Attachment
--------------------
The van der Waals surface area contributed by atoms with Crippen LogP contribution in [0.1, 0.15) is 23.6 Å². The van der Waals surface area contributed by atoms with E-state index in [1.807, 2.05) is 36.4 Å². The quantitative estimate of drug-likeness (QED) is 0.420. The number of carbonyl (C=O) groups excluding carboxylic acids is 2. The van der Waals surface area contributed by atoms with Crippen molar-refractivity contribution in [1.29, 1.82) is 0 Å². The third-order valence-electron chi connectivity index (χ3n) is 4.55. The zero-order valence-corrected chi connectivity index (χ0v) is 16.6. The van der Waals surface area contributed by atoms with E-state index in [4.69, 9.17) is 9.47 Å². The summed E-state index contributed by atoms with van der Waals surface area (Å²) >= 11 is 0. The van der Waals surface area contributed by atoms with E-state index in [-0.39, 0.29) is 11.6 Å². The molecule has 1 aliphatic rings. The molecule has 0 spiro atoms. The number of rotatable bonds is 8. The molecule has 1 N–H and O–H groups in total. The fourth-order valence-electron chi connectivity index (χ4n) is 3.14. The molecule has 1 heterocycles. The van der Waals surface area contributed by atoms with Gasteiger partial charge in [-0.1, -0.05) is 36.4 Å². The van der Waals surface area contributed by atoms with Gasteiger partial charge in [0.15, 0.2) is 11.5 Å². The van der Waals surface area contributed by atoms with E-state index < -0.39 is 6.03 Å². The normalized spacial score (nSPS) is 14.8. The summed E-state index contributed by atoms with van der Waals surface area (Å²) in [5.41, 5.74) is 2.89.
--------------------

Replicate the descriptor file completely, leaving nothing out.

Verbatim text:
The van der Waals surface area contributed by atoms with Crippen LogP contribution in [0.1, 0.15) is 23.6 Å². The van der Waals surface area contributed by atoms with E-state index in [1.807, 2.05) is 36.4 Å². The quantitative estimate of drug-likeness (QED) is 0.420. The number of carbonyl (C=O) groups excluding carboxylic acids is 2. The van der Waals surface area contributed by atoms with Crippen molar-refractivity contribution in [1.29, 1.82) is 0 Å². The third-order valence-electron chi connectivity index (χ3n) is 4.55. The zero-order valence-corrected chi connectivity index (χ0v) is 16.6. The van der Waals surface area contributed by atoms with E-state index in [4.69, 9.17) is 9.47 Å². The summed E-state index contributed by atoms with van der Waals surface area (Å²) >= 11 is 0. The van der Waals surface area contributed by atoms with E-state index in [-0.39, 0.29) is 11.6 Å². The molecule has 1 aliphatic rings. The molecule has 0 spiro atoms. The number of rotatable bonds is 8. The molecule has 1 N–H and O–H groups in total. The fourth-order valence-electron chi connectivity index (χ4n) is 3.14. The molecule has 1 heterocycles. The van der Waals surface area contributed by atoms with Gasteiger partial charge in [-0.1, -0.05) is 36.4 Å². The van der Waals surface area contributed by atoms with Gasteiger partial charge in [0.15, 0.2) is 11.5 Å². The van der Waals surface area contributed by atoms with E-state index < -0.39 is 6.03 Å². The normalized spacial score (nSPS) is 14.8. The summed E-state index contributed by atoms with van der Waals surface area (Å²) in [5.41, 5.74) is 2.89.